CASE NO. 3433

Heard in Montreal, Wednesday, 9 June 2004






Discharge of Conductor Eric Devanney for "improper and fraudulent reporting of time claimed during the period of March 15, 2004 through to March 29, 2004."


On April 16, 2004, Conductor Devanney was required to attend an investigation in "connection with the circumstances concerning the alleged delay to assignment L515 and improper reporting of time claimed on March 15, 16, 17, 18, 22, 23, 24, 25, 26 and 29." Subsequent to the investigation, Conductor Devanney was discharged for reasons as articulated above.

Although not limited hereto, it is the Union's position that the discipline assessed was unwarranted and, in any event, too severe. The Union requested that the grievor be reinstated, made whole without loss of seniority and benefits, and compensated for all lost earnings.

The Company denied the Union's request.

The matter is now properly before the Arbitrator for resolution.



There appeared on behalf of the Company:

J. Coleman
Wm. Hlibchuk
D. Van Cauwenbergh
B. Hogan
R. W. McGirr
N. Gagnon
Constable G. Boudreau
Constable B. Gallaghan
M. McNeil
J. Stewart

- Counsel, Montreal
- Counsel, Montreal
- Sr. Manager, Labour Relations, Toronto
- Manager, Human Resources, Toronto
- Assistant Superintendent
- Superintendent
- CN Police
- CN Police
- Witness
- Witness

And on behalf of the Union:

M. A. Church
R. A. Beatty
J. W. Armstrong
R. Hackl
F. Boutilier
E. Devanney

- Counsel, Toronto
- General Chairperson, Sault Ste. Marie
- Vice-President, Edmonton
- Vice-General Chairperson, Edmonton
- Local Chairperson, (Yard) Halifax
- Grievor



The material before the Arbitrator does not establish that the grievor knowingly or fraudulently engaged in a course of conduct involving the making of false time claims. Firstly, it is not disputed that there is no time claim made by Conductor Devanney in respect of his own time which is improper or would have gained to him any monies to which he was not entitled. The thrust of the Company's position is that Conductor Devanney tied up both himself and his fellow crew member, Locomotive Engineer Thomas Hollis, in such a way as to result in excessive payments of overtime to Mr. Hollis.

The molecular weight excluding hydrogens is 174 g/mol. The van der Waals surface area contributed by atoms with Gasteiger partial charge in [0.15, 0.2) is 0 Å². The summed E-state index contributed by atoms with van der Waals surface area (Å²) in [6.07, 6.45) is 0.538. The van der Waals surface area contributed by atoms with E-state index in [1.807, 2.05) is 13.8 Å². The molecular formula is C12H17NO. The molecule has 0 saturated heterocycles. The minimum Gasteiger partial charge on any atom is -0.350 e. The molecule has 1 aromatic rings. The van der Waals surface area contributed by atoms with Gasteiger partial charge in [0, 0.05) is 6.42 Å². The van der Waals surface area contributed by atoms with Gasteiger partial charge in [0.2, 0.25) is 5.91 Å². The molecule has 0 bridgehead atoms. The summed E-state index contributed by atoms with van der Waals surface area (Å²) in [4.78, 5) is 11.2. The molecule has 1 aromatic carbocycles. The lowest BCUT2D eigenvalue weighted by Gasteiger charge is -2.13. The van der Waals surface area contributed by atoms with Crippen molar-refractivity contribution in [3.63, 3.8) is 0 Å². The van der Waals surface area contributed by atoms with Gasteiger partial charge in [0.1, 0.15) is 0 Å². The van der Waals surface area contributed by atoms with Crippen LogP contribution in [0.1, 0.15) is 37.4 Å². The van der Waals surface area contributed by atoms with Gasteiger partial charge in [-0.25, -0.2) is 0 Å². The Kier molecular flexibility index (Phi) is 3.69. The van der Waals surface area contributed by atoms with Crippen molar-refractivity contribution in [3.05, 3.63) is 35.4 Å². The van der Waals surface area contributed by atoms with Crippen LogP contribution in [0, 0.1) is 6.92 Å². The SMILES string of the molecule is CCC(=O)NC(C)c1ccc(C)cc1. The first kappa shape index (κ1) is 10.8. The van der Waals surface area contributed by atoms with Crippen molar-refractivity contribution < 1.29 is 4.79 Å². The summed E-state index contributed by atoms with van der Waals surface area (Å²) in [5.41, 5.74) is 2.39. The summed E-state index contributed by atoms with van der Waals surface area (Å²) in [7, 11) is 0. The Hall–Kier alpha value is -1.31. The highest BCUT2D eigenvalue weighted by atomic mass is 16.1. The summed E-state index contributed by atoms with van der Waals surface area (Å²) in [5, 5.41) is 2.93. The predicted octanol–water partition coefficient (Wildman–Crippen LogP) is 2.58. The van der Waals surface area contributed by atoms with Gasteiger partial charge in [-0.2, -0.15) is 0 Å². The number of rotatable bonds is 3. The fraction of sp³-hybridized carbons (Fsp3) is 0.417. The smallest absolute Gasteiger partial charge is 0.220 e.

The record discloses that on March 17, 2004 Locomotive Engineer Hollis left the Truro Yard at 16:55. Conductor Devanney made a CATS profile entry for both himself and Mr. Hollis which showed them both as tied up for 17:10, which the Company maintains constituted the theft of fifteen minutes of overtime by Locomotive Engineer Hollis as carried out by the grievor.

On March 25, 2004 Conductor Devanney, whose regular tour of duty was scheduled to end at 14:00, left the work place at 13:45 when it became evident that he could be seen by a chiropractor. He then arranged for Locomotive Engineer Hollis to perform his tie-up. It appears that on that date the work performed by the crew concluded at 12:14. Locomotive Engineer Hollis apparently left the property at 12:43, and returned, tying up both himself and Mr. Devanney in CATS for 14:00 at 14:24.

Finally, on March 26, 2004 Conductor Devanney made a CATS entry tying up both himself and Locomotive Engineer Hollis for 16:10. In fact Locomotive Engineer Hollis had left the yard at 15:36, apparently to participate in a visit to his mother's grave. The Company submits that that incident involves a theft of thirty-four minutes of overtime by Locomotive Engineer Hollis, as carried out by the grievor.

Counsel for the Company raises two concerns about what he characterizes as the improper actions of Conductor Devanney. Firstly, he maintains that the obligation of the employees was to show themselves as tied up at or near the point in time when their actual work was finished, and not at the conclusion of their normal tour of duty. For example, when the work was completed at 12:14 on March 25, 2004 counsel for the Company submits that the failure to tie up in CATS at or about that point in time constituted a false entry. He stresses that the entry of tie up in CATS for 14:00 made by Mr. Hollis on that occasion leaves the Company with a record to indicate that at Truro, an unsupervised location, the workload was in fact one hour and forty-five minutes greater than it really was. This, he submits, prevents the Company from gaining accurate information for the purposes of manpower deployment.